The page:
Vegetables are beginning to ripen in neighborhood gardens and
flower beds are in full bloom. Still, it’s not too early to
start thinking about preparing your garden for next year. And UB is
lending a hand by providing free compost to faculty, staff and
The compost is derived from food waste collected by Campus
Dining and Shops (CDS) and recycled at two locations on the North
Just make sure you call ahead of time.
“We can’t keep it in our building,” says
Thomas Ludtka, manager of the UB commissary and a lead member of
UB’s composting efforts. “And that’s sometimes
with as much as 16,000 pounds on hand at any one time.”
The compost is stored in a garage at the Statler Commissary. In
addition to members of the university community, nonprofit
community groups, such as the Olmsted Parks Conservancy, the
Massachusetts Avenue Project and the Buffalo Zoo, have come to rely
on the product.
Gardeners who can get the compost while it’s available
will be fortifying their gardens for next year, according to
“Each year, by the end of the growing season, nutrients
have been removed from the soil,” he says. “Adding the
compost in the fall is basically resupplying your garden with what
Although the term “compost” comes up frequently in
conversation, it’s important to remember that the product is
actually a soil amendment, points out Raymond Kohl, marketing
manager for Campus Dining and Shops.
“It may look like mulch, but it’s not a top
dressing,” says Kohl. “The product on its own will not
support plant growth.
To work effectively, the compost should be added to gardens in
the fall and vigorously worked into the soil. In fact, when
gardeners pick up the product, they’re actually getting
something that is roughly 80 percent through the recycling
“By putting it in the soil, time and moisture complete the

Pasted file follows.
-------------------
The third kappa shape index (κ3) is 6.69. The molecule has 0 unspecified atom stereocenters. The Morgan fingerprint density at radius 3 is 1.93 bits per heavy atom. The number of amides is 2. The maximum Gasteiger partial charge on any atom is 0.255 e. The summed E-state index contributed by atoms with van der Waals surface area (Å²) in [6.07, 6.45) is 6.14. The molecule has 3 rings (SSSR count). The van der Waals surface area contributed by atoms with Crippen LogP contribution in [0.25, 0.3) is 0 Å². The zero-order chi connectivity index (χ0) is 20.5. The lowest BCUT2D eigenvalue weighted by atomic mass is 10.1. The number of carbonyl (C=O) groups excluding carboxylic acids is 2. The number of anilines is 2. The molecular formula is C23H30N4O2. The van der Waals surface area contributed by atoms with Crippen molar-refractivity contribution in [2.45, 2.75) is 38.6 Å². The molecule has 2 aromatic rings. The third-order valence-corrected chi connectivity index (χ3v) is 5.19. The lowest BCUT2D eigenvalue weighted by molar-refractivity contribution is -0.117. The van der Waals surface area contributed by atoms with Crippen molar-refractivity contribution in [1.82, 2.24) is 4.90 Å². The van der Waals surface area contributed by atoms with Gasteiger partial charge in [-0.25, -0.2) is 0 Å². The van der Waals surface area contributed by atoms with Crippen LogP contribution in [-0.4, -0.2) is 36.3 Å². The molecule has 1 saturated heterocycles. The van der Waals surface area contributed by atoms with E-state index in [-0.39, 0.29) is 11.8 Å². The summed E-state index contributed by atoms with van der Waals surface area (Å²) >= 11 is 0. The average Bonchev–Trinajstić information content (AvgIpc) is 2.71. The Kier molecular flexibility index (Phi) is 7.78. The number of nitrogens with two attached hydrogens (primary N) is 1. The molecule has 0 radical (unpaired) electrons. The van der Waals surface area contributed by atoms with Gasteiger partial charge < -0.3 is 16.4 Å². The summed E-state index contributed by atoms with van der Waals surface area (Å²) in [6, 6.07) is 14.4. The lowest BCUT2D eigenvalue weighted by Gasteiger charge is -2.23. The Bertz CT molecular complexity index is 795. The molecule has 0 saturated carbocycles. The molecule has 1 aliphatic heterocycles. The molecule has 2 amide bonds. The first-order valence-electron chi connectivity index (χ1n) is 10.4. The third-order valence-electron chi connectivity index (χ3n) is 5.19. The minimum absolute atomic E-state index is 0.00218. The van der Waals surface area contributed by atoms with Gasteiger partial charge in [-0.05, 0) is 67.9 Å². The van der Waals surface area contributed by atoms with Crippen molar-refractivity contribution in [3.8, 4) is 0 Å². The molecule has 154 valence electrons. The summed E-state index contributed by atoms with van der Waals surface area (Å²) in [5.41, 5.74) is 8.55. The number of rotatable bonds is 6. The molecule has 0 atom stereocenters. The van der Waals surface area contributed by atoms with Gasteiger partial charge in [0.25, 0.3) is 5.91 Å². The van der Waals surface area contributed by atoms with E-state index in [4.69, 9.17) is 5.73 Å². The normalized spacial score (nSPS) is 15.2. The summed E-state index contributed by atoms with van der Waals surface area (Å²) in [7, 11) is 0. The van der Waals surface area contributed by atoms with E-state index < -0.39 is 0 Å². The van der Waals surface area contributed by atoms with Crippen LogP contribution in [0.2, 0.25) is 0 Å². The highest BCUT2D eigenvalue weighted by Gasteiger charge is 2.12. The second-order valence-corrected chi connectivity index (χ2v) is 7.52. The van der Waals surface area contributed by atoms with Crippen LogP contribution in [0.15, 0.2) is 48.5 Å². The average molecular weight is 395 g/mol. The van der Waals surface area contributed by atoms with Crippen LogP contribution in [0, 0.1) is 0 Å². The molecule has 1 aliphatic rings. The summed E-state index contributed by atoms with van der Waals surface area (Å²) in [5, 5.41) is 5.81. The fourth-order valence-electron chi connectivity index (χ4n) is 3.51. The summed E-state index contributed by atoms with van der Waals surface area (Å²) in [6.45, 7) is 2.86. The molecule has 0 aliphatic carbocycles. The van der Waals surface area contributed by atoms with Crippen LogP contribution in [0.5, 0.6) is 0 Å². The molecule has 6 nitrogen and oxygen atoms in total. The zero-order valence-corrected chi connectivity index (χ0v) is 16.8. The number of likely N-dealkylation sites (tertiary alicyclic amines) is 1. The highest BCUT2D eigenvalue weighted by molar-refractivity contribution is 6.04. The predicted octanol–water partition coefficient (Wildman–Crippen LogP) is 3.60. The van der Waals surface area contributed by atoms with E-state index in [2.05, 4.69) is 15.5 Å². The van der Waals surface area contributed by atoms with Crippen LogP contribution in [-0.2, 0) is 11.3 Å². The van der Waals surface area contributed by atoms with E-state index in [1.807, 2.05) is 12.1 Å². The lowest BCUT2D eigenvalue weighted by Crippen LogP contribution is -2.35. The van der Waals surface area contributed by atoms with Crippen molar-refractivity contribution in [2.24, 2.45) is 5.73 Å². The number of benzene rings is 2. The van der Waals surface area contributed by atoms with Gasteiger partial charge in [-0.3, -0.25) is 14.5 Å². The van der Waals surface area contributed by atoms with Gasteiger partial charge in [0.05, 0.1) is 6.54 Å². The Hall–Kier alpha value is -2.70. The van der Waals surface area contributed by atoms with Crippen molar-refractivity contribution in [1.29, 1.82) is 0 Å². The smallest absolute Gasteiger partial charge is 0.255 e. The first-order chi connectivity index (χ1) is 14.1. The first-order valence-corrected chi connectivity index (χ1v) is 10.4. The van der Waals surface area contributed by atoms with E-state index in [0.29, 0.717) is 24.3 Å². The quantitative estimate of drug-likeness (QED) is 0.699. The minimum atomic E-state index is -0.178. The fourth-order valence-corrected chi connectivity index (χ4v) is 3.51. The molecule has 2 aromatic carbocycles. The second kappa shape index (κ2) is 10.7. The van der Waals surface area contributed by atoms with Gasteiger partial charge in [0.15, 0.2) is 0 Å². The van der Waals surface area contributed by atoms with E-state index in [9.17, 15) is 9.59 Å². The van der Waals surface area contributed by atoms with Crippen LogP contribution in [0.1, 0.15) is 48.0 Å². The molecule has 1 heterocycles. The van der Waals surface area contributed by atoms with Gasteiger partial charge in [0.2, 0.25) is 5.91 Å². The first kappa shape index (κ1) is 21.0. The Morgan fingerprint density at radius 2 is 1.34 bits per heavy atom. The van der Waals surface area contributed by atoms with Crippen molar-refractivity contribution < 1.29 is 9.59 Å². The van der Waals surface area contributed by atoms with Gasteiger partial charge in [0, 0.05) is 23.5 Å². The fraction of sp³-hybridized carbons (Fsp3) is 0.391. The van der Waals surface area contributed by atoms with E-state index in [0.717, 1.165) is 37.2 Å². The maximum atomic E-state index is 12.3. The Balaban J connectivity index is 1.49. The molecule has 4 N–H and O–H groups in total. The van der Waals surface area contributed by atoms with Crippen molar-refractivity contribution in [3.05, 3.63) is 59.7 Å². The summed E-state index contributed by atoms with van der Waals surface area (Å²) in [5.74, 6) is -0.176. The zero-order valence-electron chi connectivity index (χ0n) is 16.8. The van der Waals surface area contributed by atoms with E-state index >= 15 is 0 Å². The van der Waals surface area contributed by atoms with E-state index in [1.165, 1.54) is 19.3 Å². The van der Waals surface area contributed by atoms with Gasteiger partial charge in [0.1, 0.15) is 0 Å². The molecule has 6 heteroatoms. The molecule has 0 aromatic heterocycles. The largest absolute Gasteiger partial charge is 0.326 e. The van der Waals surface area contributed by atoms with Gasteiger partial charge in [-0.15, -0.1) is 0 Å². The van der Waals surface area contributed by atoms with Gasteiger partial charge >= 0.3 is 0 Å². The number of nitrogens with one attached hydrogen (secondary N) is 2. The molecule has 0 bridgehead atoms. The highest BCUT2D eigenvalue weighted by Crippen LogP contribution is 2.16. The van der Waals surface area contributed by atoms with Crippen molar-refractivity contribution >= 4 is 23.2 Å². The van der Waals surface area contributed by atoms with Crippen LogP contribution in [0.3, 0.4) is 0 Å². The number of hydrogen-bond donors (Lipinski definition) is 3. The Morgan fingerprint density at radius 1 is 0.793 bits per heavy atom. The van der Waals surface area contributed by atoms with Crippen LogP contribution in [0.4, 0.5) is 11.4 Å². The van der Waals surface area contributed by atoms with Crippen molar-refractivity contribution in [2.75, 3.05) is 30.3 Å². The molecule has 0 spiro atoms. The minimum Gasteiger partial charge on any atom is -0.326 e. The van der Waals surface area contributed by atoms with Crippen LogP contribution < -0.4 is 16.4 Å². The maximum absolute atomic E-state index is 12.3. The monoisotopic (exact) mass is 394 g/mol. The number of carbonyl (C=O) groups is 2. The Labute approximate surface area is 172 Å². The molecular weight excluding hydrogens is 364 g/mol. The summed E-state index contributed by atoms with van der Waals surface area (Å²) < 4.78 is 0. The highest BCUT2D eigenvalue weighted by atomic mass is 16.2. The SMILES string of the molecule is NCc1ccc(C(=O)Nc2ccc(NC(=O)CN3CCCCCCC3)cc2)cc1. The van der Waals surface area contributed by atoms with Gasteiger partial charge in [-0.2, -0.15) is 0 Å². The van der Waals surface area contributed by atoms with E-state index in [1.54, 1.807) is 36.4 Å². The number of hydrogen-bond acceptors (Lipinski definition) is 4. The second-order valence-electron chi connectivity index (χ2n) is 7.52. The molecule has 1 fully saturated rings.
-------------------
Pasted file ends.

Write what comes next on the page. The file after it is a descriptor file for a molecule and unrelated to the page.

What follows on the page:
decomposition process,” Ludtka explains. “That’s
why it’s great to use it in the fall so that it has several
months to completely break down before spring planting.”
Kohl also recommends the product for use in compost piles.
“Food waste is high in nitrogen,” he says. “So
we like to see people mix it with lawn clippings. This will balance
things out: nitrogen on the one side from our product and carbon on
the other side from the clippings.”
As a food waste product, however, Kohl points out that testing
has revealed the compost to be slightly acidic. Tomatoes love the
acidity, he says, but adding a bit of lime will easily neutralize
the product. That same testing also has shown the product to
completely safe. It is non-combustible and has a stable
Unlike some commercially available soil amendments that
introduce chemicals to speed up decomposition, UB’s product
is all natural.
Food waste is collected from campus restaurants, then ground,
churned and heated over a 14-hour period.
The first decomposition unit installed in the commissary
recently was upgraded for increased capacity, while a second unit
will be operational at the new Crossroads Culinary Center in the
Ellicott Complex this fall.
Gardeners who would like to obtain some of UB’s soil
amendment can stop by the Statler Commissary on the North Campus or
call 645-2832 for details. They should bring their own
Kohl says the university is looking at several green-bagging
options that will allow for easier storage.
“Our program is an ongoing process,” he says.